Green Ribbon Month: Walk & Talk with psychiatrists
Last Sunday, 21st of May, over 40 people including psychiatrists, people who use the mental health services and members of the public took part in the 3rd annual CPsychI Walk & Talk with Psychiatrists as part of See Change Green Ribbon month.
The aim of the event was to promote wellness and activity in an outdoor setting. It was also a chance for those who use the services, their carers and family members, and mental health professionals to mix in an informal, welcoming, supportive and social atmosphere to talk about psychiatry and challenge mental health stigma through informal discussion. Attendees enjoyed a walk around St Stephen’s Green, with intermittent stops in the park for points of information and discussion from various speakers.
Speakers from the Walk & Talk Dr Rosie Plunkett and Mr Rick Rossiter spoke to Mary Wilson on RTE Radio 1 Drivetime about the Walk And Talk with psychiatrists 2017.
The walk commenced with CPsychI President Dr John Hillery at Edward Delaney’s Famine Memorial, who, taking inspiration from the location, journeyed back to highlight the neurological effects of the Famine on Irish people’s mental health today.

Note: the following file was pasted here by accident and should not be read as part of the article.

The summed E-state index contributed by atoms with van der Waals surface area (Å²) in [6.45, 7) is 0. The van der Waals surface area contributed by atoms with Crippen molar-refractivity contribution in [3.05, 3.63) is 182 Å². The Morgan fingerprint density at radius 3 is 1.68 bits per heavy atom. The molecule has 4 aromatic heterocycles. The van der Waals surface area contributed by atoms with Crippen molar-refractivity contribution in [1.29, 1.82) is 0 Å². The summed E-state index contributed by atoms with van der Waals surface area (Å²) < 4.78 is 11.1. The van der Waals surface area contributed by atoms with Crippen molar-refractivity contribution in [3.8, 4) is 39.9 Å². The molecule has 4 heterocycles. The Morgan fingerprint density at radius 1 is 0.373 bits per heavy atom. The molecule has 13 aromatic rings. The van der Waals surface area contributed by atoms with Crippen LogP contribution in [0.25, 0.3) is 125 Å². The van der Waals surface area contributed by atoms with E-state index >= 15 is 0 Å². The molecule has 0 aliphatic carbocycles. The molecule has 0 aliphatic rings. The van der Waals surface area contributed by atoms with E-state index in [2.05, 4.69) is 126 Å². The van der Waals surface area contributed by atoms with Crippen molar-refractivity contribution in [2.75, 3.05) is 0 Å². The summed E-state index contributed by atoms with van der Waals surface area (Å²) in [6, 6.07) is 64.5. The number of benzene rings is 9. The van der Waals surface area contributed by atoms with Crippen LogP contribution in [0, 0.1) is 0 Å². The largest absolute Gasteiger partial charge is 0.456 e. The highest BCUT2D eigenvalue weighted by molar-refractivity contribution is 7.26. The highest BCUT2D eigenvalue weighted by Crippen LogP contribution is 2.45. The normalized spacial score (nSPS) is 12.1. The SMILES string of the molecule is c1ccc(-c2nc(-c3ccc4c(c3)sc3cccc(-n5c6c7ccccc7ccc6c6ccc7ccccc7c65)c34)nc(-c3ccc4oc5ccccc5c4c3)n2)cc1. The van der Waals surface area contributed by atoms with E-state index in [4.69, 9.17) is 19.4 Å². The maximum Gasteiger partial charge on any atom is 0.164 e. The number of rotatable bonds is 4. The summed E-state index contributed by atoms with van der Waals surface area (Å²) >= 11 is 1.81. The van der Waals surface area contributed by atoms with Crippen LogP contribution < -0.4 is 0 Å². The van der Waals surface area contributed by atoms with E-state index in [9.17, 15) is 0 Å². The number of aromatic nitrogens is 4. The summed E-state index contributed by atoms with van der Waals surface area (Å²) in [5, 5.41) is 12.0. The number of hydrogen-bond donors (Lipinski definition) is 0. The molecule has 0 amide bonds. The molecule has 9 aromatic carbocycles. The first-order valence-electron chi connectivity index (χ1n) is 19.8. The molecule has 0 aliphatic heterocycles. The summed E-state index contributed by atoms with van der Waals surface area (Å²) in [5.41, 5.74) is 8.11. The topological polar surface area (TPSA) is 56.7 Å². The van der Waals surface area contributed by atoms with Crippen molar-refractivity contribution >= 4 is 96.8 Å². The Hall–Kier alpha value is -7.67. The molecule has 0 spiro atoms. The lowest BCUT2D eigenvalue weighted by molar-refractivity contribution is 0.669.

Second to address the crowd was Dr Rosie Plunkett, chair of the Trainee Committee, who described her experience as a trainee psychiatrist and the optimism she experiences in the potential of improving someone’s wellbeing. Rosie also compared the approach to good and bad physical health with approaches to mental health and how they need to be thought of and practiced in the same way by all not just the professionals which was very helpful.
Rick Rossiter, CPsychI REFOCUS Committee member and See Change ambassador, shared an honest account of his experience of living with bipolar disorder and the stigma he has experienced as a result. Rick encouraged attendees to support those who ask for help and urged everyone to continue open discussions on mental health to challenge the stigma that still exists and prevents people from reaching out.
Dr Verena Keane then spoke about learning disability psychiatry, medical psychotherapy, and reminded the group that everyone experiences vulnerability, no matter your position in life. She also stressed that we need to do more for those really vulnerable in society such as those with a learning disability and a mental health issue.
To close the walk Dr Denis Eustace took the group on a brief historical journey through his Quaker upbringing, the Quaker approach to those vulnerable in society over generations and how that shaped his life as a psychiatrist today. The walkers then enjoyed time with psychiatrists over a tea, coffee and buns in the band stand!
See below for more photos from the Walk and Talk with Psychiatrists 2017